|Publication number||US6294902 B1|
|Application number||US 09/637,807|
|Publication date||Sep 25, 2001|
|Filing date||Aug 11, 2000|
|Priority date||Aug 11, 2000|
|Publication number||09637807, 637807, US 6294902 B1, US 6294902B1, US-B1-6294902, US6294902 B1, US6294902B1|
|Inventors||Carl W. Moreland, Marvin J. Young|
|Original Assignee||Analog Devices, Inc.|
|Export Citation||BiBTeX, EndNote, RefMan|
|Patent Citations (11), Non-Patent Citations (5), Referenced by (29), Classifications (6), Legal Events (4)|
|External Links: USPTO, USPTO Assignment, Espacenet|
1. Field of the Invention
This invention relates to bandgap voltage references, and more specifically to bandgap voltage reference circuits with high power supply ripple rejection.
2. Description of the Related Art
In the design of various analog circuits, such as digital to analog converters, voltage regulators, or low drift amplifiers, it is necessary to establish an independent bias reference within the circuit. This stable bias reference can be either a current or a voltage. In most applications, voltage rather than current references are preferred since they are easier to interface with the rest of the circuitry. Voltage references are required to provide a substantially constant output voltage regardless of changes in input voltage, output current, or temperature.
Temperature-compensated bias references are described in a number of publications, including an article by Paul Brokaw, “A Simple Three-Terminal IC Bandgap Reference,” IEEE Journal of Solid-State Circuits, Vol. SC-9, No. 6, December 1974, PP 388-393, and in Grebene, Bipolar and MOS Analog Integrated Circuit Design, John Wiley & Sons, 1984 PP 204-209. In designing temperature-compensated bias references, one starts with a predictable temperature drift, and then finds another predictable temperature source with temperature drift in the opposite direction that can be scaled by a temperature independent scale factor. Then, by proper circuit design, the effects of the two opposite-polarity drifts are made to cancel, resulting in a nominally zero temperature coefficient voltage level.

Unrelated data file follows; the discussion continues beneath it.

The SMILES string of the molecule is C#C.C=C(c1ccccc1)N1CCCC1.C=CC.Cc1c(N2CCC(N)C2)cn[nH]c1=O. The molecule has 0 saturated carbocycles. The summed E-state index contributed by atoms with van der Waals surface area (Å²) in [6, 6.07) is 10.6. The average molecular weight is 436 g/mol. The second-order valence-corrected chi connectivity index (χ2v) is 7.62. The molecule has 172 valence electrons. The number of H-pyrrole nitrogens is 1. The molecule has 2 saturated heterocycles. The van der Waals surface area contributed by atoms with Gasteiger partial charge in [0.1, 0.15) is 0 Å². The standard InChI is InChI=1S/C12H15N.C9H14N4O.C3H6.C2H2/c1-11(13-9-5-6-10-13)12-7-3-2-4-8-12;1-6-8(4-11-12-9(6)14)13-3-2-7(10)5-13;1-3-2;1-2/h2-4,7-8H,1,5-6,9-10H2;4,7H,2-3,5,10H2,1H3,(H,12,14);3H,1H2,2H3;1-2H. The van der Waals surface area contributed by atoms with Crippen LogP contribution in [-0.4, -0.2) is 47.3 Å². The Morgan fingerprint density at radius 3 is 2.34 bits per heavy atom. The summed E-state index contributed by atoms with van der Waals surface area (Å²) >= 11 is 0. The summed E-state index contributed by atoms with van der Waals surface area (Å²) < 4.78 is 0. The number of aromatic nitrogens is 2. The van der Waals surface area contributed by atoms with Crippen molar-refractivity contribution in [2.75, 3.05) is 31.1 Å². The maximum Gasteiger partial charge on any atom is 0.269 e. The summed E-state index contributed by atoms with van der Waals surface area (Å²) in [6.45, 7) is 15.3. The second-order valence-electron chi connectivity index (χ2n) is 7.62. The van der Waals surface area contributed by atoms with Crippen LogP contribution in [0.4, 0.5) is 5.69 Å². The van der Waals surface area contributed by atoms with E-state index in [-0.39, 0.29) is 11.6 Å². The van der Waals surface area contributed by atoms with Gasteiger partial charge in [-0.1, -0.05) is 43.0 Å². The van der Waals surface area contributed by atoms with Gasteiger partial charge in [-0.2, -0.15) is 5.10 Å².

Three basic temperature drift sources exist that are reasonably predictable and repeatable. The first is the temperature dependence of a bipolar transistor base-emitter voltage drop VBE that exhibits a strong negative temperature coefficient, typically about −2 mV/° C. The second is the temperature dependence of the VBE difference ΔVBE between two transistors, which is proportional to absolute temperature through the thermal voltage VT and thus exhibits a positive temperature coefficient. The third and last temperature drift source is that of the base-emitter voltage of a Zener diode VZ, which is inherently low and positive in polarity.
By scaling one or more of these drift sources and subtracting them from each other, one may achieve the required compensation to provide a temperature independent bias voltage. Most voltage references are generally based on either Zener diodes or bandgap generated voltages. Zener devices characteristically exhibit high power dissipation and poor noise specifications. Bandgap generated voltage references compensate the negative VBE temperature drift with the positive thermal voltage temperature coefficient of VT, with VT equal to kT/q, where k is Boltzmann's constant, T is the absolute temperature in degrees Kelvin and q is the electron charge.
In a simplified model, the output reference voltage Vout may be expressed as: